Even as Moscow governor Andrei Vorobyev has come out in favor of Putin’s war, his brother Maxim, who runs the family fish business, is making investments around the world.
The Vorobyev family has close personal and professional links to Sergei Shoigu, Russia’s defense minister.
While Andrei Vorobyev now holds a high-level political role in Moscow, his younger brother Maxim — who got rich due to a family fish business that won major government contracts — pursued a career as an international businessman.
Maxim Vorobyev’s wife and children hold multiple passports, including in the EU country of Latvia.
His wife also owns and runs a high-end children’s toy and furniture store in London.
The couple bought a 12-million-euro apartment in a historic building in Paris.
Since Russia’s brutal invasion of Ukraine, a large share of money originating in the country — principally among its oligarch class — has become toxic in the West. Politicians, propagandists, and businessmen close to the government have been sanctioned and their assets seized or frozen.
But that money can be hard to trace — and it can end up in surprising places.
Dragons of Walton Street, a high-end children’s goods store in the tony London neighborhood of Chelsea. In operation since 1979, the immaculate shop, decorated with fanciful drawings of rabbits, sells handmade furniture and old-fashioned toys for lavish prices. A dapple gray rocking horse with a hand-embroidered blanket and leather saddle goes for nearly 10,000 pounds.
The Dragons of Walton Street store in central London.
The shop’s owner is a Russian woman named Svetlana Kalininskaya who bought it for an unknown sum in 2018.
On the day of the invasion, Kalininskaya posted a heartfelt message to Instagram: “Nothing on earth can justify violence,” she wrote. “I feel ashamed.”
But whatever her personal feelings, her family’s money is linked to Putin’s war machine.
Kalininskaya’s husband, at least until very recently, is a 45-year-old businessman named Maxim Vorobyev who has an estimated net worth of $550 million, with interests in everything from salmon farming to social media. Vorobyev himself has no obvious direct links to the Russian government. But his immediate family forms one of the country’s most powerful political clans — one that has a long history of close ties to Defense Minister and Putin insider Sergei Shoigu.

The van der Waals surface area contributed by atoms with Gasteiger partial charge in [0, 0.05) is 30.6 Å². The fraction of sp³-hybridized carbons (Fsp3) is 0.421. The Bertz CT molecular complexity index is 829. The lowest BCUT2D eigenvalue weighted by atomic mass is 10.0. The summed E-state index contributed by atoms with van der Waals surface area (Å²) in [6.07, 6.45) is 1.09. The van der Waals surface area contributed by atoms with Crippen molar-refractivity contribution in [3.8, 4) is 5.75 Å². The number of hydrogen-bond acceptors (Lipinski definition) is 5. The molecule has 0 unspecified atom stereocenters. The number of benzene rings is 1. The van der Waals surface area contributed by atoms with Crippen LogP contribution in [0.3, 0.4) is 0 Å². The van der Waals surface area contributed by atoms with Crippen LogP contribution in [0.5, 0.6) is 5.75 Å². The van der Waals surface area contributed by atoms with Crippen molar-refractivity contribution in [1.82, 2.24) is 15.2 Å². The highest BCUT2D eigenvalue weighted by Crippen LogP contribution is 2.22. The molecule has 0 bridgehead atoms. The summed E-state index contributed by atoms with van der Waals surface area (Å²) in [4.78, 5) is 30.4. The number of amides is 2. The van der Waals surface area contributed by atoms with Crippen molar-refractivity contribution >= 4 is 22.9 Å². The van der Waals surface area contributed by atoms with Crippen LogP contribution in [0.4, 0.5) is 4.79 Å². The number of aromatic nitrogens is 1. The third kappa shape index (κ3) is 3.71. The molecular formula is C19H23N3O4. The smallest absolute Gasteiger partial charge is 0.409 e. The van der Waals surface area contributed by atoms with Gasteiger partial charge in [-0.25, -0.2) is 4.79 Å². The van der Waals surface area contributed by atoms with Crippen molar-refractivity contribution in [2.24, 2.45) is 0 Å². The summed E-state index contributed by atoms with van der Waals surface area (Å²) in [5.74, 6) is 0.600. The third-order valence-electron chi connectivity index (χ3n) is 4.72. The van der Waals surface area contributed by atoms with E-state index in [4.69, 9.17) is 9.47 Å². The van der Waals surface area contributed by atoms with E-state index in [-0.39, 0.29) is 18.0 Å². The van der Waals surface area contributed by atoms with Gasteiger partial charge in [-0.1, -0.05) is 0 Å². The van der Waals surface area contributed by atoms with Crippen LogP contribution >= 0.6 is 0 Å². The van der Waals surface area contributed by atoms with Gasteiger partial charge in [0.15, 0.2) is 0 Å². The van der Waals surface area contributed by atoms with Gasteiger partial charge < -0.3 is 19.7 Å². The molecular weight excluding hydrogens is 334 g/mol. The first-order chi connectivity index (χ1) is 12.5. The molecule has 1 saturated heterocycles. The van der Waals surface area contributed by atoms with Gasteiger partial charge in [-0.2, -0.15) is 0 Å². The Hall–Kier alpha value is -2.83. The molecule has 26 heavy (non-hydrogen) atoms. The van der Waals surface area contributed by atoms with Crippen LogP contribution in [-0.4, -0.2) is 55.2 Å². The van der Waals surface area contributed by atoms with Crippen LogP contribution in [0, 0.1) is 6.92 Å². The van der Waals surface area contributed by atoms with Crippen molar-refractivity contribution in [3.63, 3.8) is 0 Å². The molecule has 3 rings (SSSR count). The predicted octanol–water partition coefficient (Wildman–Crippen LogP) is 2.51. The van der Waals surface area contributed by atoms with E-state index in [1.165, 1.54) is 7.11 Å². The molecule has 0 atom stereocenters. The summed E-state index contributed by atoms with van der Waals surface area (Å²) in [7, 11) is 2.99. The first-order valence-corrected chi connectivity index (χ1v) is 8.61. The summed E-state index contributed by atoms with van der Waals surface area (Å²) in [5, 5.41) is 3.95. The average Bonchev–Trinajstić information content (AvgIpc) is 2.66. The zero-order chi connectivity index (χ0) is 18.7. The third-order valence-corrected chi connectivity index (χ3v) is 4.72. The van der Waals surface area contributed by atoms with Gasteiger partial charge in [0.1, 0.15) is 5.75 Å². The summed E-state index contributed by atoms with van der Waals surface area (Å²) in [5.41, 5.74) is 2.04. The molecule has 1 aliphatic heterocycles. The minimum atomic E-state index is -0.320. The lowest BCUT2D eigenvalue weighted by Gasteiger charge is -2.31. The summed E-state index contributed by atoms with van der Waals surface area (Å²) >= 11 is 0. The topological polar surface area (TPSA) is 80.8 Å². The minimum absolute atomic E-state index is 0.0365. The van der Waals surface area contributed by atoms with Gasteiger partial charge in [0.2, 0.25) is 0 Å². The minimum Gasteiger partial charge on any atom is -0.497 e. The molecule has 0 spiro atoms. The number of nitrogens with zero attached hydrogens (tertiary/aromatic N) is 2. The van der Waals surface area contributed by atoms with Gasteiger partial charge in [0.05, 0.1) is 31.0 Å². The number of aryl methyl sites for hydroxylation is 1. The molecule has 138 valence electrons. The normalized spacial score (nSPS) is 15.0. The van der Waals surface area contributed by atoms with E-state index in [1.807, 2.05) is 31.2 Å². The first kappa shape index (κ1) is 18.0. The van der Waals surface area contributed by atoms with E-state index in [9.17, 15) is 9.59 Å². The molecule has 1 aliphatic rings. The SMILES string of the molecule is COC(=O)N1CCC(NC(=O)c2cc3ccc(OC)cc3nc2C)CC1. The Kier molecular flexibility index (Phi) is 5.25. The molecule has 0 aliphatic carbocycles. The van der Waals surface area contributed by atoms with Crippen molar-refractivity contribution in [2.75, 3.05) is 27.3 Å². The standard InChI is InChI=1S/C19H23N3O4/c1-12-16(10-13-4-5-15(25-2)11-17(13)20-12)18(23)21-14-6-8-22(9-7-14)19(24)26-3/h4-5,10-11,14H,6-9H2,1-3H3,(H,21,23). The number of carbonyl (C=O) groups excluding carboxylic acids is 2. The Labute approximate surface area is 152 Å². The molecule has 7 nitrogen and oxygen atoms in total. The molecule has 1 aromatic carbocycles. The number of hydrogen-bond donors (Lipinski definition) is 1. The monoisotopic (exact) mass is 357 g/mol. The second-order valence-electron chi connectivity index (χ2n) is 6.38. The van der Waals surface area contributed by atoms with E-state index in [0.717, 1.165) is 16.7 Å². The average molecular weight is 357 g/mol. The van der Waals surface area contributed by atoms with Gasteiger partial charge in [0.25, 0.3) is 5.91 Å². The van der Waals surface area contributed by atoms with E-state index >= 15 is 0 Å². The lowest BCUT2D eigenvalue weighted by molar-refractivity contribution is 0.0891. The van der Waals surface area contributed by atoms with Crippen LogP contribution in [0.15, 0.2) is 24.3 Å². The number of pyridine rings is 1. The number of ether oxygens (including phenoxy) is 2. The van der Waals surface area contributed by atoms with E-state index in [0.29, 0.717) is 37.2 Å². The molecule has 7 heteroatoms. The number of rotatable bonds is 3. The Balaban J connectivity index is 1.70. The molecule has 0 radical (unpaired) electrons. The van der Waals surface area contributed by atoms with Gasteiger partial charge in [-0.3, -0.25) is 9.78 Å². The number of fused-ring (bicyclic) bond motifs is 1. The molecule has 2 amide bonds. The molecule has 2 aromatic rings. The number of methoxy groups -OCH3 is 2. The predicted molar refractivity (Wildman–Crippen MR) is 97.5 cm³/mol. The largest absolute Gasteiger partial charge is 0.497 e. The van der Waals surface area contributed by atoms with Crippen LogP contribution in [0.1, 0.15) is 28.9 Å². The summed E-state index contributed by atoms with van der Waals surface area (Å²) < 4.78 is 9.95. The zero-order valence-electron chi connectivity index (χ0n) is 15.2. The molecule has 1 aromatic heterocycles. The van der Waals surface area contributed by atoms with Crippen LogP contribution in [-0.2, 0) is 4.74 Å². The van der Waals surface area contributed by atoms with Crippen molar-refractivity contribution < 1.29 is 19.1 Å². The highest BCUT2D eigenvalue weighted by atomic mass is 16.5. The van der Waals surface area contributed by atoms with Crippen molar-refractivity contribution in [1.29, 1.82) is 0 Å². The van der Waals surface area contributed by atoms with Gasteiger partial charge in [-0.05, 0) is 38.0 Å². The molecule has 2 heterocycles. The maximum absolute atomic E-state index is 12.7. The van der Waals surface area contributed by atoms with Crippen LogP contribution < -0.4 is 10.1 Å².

His father Yury, a longtime senator, is the minister’s close friend and former deputy. Even more influential is his older brother Andrei, who for nearly ten years has been governor of the Moscow region, the economic powerhouse of 7 million people that surrounds the Russian capital. Andrei has also worked closely with Shoigu, who essentially handpicked him for the governorship. A source close to the presidential administration even whispered about Andrei as a possible successor to Putin.
“His every word is burdened by his auditioning for this role,” the source said.
It was Andrei Vorobyev who initially led Russian Sea, the commercial fishing business that made the family its fortune after the two brothers founded it together. (It later changed its name to Russian Aquaculture.) Andrei sold his share to Maxim after entering politics.
As a result, Maxim Vorobyev has assumed the role as the carrier of the family’s business as his father sits in the Russian Senate and his older brother governs the Moscow region, wears pro-invasion ‘Z’ insignia, and plays hockey with Putin.
That business has prospered, becoming Russia’s largest salmon producer and doubling in value last year. Its success can be traced in part to contracts with the Defense Ministry, investment from Gennady Timchenko, a now-sanctioned oligarch who is one of Putin’s oldest friends, and administrative pressure against competitors from the anti-monopoly agency.
Maxim Vorobyev in a photo from an annual report of his fishing conglomerate, Russian Aquaculture.
Vorobyev and his wife now enjoy a high-flying lifestyle that spans the world. In addition to Kalininskaya’s London children’s store, the couple owns a luxury apartment in a historic building in Paris, a furniture dealership in Singapore, and investments in Europe and the United States.
The couple are both Israeli citizens, and at least Kalininskaya also holds passports from Latvia and Singapore. The couple’s four children are all Latvian citizens, and three of them also have Singaporean citizenship.